Ferdinando Stanley (1559-1594) was very briefly 5th Earl of Derby. He was descended from Mary Tudor, Duchess of Suffolk, and according to the terms of Henry VIII’s will, which had statutory force in this respect he was the heir to Elizabeth I, since the Scottish branch were excluded.
It is worth mentioning that he was a patron of Shakespeare, running a company of players called “Strange’s Men” – Lord Strangee being his title for most of his life. Ferdinando’s religion seems to have been in some doubt. He was very likely a Catholic – much of Lancashire was at this time – but he was not explicit in his beliefs and betrayed one Catholic plot to Elizabeth. “The Hesketh Plot”. You might have thought this would have endeared him to the ruling circle, but the reality is that no one seemed to trust him.
Then, rather conveniently, he died. Although there were strong suspicions of witchcraft, poison is the likely explanation. But on whose behalf was it administered? Queen Elizabeth and King James both had motives, and so did the relatives and friends of the betrayed Catholics. He left three daughters, but was succeeded as earl by his brother, William. The strict legality of James I’s accession seems questionable to me. He was the “right heir” by the usual standards of inheritance, but he had been excluded by Henry VIII‘s will. As Elizabeth was only Queen herself by the terms of that will (the succession being regulated by powers delegated to her father by Parliament) it is far from clear that she had any right to arbitrarily appoint a successor. But (presumably) Parliament gave its effective consent.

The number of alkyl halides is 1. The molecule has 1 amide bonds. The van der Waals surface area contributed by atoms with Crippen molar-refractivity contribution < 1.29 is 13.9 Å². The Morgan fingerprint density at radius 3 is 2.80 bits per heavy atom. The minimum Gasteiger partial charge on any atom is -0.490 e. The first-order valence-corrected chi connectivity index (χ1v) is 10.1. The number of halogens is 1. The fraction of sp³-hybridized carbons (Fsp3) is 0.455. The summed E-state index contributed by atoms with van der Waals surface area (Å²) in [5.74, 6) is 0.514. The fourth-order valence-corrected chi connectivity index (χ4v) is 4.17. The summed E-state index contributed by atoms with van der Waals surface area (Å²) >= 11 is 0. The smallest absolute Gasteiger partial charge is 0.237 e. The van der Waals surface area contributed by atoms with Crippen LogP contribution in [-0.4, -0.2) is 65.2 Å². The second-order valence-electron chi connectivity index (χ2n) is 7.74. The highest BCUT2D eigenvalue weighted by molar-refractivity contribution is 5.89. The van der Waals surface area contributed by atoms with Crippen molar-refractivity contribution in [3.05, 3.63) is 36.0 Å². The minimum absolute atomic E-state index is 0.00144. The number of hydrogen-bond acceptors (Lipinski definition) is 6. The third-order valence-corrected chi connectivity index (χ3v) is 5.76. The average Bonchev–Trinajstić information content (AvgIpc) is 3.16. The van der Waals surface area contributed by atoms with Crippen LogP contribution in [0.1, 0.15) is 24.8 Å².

The Stanleys never achieved such dizzy heights again, although they remained very important in Lancashire for centuries, as by far the pre-eminent family in the region. Something very like a minor court was maintained at Lathom right up the the Civil War. But it is odd that having gained their earldom in the 15th century they were never promoted in the peerage, and are now most unlikely ever to be so. This is exceptional given that the 17th and 18th centuries saw gross title inflation. Also inexplicable.